Thursday, January 21, 2016

JC Parets on the H&S pattern


Well, he is a TA after all, so let's see what he has to say:

JC Parets - about that H&S pattern in the S&P 500. Quote:

The Head and Shoulders experts are popping up everywhere these days.

OK, let's stop there and let that sink in.

Every single clown on the internet is looking at the same H&S pattern right now.

Good? OK, let's go on:

Never has there been a price pattern searched for or imagined in people’s minds more than the infamous Head & Shoulders Pattern. Funny, as much as they love to talk about it and as much airtime as it gets on the TV and Internets, it’s actually one of the more rare patterns driven by supply and demand. The reason it is so rare is because, by definition, it is a reversal pattern. Since markets trend, and ongoing trends tend to continue trending in their direction, by looking for a Head and Shoulders Pattern, you are doing the exact opposite of what we’re trying to do here in the first place: recognize trends.

Again, good point. Especially when someone's thinking the target of this H&S is 1600, what they're essentially doing is saying the secular uptrend in equities is going to end.

Secular equity trends don't change unless the economy changes, by the way.

Back to JC:

Currently, we are seeing such a pattern developing in the S&P500 Index. With a Left Shoulder in 2014, the Head throughout the Spring and Summer last year, and now a Right Shoulder in Q4, we have a Neckline near the 1860-1870 area. The S&P trading below that level, and only below that, would confirm that this is indeed, the rare structural topping pattern known as Head & Shoulders.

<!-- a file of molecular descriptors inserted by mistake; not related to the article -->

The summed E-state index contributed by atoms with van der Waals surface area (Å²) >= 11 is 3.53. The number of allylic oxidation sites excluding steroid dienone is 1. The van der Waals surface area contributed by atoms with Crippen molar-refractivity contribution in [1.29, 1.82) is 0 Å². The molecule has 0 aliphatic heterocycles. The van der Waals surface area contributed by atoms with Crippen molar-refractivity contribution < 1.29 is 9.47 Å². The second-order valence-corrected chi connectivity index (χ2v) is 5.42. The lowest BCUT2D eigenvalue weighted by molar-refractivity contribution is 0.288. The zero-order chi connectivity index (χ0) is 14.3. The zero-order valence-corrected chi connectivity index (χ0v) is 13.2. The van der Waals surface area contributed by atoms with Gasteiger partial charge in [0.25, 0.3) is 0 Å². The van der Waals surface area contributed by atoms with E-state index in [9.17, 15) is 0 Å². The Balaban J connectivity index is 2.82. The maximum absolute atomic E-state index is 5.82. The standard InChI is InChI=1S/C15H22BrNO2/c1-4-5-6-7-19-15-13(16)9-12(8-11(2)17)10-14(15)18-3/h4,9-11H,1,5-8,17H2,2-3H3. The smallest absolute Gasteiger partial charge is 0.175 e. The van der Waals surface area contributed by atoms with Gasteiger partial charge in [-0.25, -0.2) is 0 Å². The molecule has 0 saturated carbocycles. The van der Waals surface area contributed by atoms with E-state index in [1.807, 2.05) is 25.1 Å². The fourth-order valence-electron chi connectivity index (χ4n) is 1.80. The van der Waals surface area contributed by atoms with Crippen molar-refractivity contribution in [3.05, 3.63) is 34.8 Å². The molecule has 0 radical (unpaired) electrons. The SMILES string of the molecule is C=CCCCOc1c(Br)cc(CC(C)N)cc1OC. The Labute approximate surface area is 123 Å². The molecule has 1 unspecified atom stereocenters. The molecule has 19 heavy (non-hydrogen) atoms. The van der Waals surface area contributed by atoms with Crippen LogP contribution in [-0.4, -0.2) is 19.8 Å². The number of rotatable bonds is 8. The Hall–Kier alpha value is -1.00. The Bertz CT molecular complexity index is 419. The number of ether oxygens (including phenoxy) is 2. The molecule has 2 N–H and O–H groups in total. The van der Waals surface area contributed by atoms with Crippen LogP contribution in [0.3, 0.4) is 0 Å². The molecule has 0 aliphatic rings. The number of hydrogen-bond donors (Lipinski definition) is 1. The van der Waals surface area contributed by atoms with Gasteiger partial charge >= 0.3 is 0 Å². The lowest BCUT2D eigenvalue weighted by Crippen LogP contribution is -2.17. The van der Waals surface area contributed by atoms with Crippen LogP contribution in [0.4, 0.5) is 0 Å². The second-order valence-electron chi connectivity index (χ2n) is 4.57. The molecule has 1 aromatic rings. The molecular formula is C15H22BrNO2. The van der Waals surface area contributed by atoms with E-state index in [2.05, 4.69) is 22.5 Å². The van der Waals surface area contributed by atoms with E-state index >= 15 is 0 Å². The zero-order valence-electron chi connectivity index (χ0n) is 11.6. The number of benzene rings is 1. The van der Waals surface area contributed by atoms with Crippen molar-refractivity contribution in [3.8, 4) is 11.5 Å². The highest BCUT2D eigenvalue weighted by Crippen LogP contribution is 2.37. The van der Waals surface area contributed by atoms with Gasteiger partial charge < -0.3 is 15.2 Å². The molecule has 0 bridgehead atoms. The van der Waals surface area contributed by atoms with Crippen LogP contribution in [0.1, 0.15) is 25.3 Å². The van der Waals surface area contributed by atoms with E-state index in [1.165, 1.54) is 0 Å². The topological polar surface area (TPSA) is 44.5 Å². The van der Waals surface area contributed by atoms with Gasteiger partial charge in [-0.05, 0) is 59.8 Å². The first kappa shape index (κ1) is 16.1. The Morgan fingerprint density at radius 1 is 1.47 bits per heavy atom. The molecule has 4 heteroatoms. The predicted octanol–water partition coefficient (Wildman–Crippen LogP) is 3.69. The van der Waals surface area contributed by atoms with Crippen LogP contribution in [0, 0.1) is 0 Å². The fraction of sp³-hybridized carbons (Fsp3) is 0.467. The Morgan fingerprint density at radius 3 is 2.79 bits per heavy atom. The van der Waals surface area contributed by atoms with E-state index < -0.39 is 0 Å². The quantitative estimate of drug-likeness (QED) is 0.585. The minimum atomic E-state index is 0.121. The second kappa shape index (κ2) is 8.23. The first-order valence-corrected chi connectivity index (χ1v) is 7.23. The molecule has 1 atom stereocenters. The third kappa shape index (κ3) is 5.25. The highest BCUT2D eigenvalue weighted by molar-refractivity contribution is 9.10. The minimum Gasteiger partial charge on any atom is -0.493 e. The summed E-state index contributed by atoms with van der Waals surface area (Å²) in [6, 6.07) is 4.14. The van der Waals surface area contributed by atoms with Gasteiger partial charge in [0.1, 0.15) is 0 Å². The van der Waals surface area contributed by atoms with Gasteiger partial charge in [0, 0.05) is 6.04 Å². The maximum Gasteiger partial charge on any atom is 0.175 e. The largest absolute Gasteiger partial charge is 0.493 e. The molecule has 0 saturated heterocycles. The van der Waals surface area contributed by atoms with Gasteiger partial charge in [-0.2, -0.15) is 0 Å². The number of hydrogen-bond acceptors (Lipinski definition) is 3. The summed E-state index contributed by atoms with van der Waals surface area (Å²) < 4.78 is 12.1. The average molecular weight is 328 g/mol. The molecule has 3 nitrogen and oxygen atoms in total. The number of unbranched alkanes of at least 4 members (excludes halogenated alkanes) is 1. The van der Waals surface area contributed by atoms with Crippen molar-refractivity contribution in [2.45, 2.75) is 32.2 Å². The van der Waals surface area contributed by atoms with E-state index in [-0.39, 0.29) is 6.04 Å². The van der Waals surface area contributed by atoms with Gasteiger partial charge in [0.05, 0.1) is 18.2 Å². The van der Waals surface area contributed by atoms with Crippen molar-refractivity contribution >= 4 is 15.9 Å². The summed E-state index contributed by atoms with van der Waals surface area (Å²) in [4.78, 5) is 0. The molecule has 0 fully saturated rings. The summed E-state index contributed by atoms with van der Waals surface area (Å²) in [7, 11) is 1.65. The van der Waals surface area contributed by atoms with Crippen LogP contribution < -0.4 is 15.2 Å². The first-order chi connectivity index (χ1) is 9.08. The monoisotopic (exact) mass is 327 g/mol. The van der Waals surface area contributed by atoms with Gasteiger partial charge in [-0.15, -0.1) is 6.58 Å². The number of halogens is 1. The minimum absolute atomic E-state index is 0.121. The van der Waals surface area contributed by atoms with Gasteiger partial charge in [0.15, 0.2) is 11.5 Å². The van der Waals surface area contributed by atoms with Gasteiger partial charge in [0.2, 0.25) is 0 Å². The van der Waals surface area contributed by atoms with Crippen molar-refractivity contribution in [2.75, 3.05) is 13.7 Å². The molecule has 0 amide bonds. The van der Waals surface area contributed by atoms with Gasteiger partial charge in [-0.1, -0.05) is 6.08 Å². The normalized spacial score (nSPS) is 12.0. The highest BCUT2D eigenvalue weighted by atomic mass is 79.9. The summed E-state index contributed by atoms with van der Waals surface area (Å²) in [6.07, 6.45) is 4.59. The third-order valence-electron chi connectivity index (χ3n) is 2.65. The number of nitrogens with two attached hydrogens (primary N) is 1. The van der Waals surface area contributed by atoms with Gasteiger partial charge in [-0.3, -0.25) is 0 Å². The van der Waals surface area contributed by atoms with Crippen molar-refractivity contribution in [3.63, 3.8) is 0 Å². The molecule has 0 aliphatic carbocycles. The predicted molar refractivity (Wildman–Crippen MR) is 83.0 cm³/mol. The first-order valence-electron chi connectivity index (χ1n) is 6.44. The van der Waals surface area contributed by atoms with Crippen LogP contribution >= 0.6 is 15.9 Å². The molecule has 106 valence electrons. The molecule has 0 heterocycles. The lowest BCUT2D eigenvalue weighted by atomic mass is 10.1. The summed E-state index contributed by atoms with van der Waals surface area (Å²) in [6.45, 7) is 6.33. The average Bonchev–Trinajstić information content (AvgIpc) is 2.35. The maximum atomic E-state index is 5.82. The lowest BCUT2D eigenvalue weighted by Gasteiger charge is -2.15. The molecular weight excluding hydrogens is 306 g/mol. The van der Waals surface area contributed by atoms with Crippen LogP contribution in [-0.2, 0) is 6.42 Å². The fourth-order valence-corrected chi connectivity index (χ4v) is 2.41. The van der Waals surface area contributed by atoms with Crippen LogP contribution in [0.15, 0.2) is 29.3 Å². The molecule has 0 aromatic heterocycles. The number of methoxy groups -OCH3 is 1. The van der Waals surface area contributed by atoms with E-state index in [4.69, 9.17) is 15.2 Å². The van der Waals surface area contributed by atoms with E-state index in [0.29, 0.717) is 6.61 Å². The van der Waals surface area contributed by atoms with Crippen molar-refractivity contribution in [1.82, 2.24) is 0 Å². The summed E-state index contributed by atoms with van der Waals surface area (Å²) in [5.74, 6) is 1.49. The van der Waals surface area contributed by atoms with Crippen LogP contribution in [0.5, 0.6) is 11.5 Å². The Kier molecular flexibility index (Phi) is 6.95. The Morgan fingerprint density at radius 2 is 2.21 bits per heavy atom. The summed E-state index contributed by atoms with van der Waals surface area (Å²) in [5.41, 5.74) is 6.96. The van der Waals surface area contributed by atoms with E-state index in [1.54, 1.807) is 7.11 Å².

Totally cool, no disagreement from me. And I guess he'd agree this is a valid H&S brewing, because the right shoulder is deformed with higher volume. Looks perfectly good. That's totally a textbook head & shoulders.

And we know this because you, me, and every other clown on the internet has by now seen loads of previous H&S calls that didn't work out, and only afterwards did we find out that an H&S requires high volume on the right side and deformation because of fast price movement.

So now we all ignore the idiot with a blog somewhere who calls an H&S top based on an incorrect understanding of what counts as an H&S pattern. But this is a textbook H&S we're seeing now, so suddenly the idiot with a blog somewhere can point to a textbook pattern and so this time we believe him.

But here's the money shot:

The measured move target based on a completion of a Head and Shoulders Top is the distance between the top of the Head and the Neckline, subtracted from the Neckline. Our math gives us about 1870 minus 270, which would take us down under 1600 in the S&P500. This has been a target of mine for months, so it’s nothing too exciting from our standpoint. It really just confirmation of everything we’re seeing elsewhere.